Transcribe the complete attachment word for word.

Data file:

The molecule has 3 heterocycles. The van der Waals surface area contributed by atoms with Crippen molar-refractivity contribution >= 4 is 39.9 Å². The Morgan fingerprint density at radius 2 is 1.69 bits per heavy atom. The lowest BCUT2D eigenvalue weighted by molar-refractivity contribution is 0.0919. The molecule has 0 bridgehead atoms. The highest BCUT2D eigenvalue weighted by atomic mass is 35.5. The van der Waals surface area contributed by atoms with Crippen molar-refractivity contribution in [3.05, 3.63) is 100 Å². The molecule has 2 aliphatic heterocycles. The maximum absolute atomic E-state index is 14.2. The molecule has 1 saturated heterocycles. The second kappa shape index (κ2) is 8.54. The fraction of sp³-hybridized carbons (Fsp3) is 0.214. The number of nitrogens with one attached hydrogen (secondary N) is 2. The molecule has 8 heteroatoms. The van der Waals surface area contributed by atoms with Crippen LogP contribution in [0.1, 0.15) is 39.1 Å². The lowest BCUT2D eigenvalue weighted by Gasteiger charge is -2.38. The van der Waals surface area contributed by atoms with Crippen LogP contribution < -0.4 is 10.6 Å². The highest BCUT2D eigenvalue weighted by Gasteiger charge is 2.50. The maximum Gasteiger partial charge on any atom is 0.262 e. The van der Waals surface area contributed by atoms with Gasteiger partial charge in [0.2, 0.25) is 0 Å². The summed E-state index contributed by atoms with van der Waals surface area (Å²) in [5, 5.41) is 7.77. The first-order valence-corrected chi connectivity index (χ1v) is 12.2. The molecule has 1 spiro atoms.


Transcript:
The molecule has 3 heterocycles. The van der Waals surface area contributed by atoms with Crippen molar-refractivity contribution >= 4 is 39.9 Å². The Morgan fingerprint density at radius 2 is 1.69 bits per heavy atom. The lowest BCUT2D eigenvalue weighted by molar-refractivity contribution is 0.0919. The molecule has 0 bridgehead atoms. The highest BCUT2D eigenvalue weighted by atomic mass is 35.5. The van der Waals surface area contributed by atoms with Crippen molar-refractivity contribution in [3.05, 3.63) is 100 Å². The molecule has 2 aliphatic heterocycles. The maximum absolute atomic E-state index is 14.2. The molecule has 1 saturated heterocycles. The second kappa shape index (κ2) is 8.54. The fraction of sp³-hybridized carbons (Fsp3) is 0.214. The number of nitrogens with one attached hydrogen (secondary N) is 2. The molecule has 8 heteroatoms. The van der Waals surface area contributed by atoms with Crippen LogP contribution in [0.1, 0.15) is 39.1 Å². The lowest BCUT2D eigenvalue weighted by Gasteiger charge is -2.38. The van der Waals surface area contributed by atoms with Crippen LogP contribution < -0.4 is 10.6 Å². The highest BCUT2D eigenvalue weighted by Gasteiger charge is 2.50. The maximum Gasteiger partial charge on any atom is 0.262 e. The van der Waals surface area contributed by atoms with Gasteiger partial charge in [0.2, 0.25) is 0 Å². The summed E-state index contributed by atoms with van der Waals surface area (Å²) in [5, 5.41) is 7.77. The first-order valence-corrected chi connectivity index (χ1v) is 12.2. The molecule has 1 spiro atoms.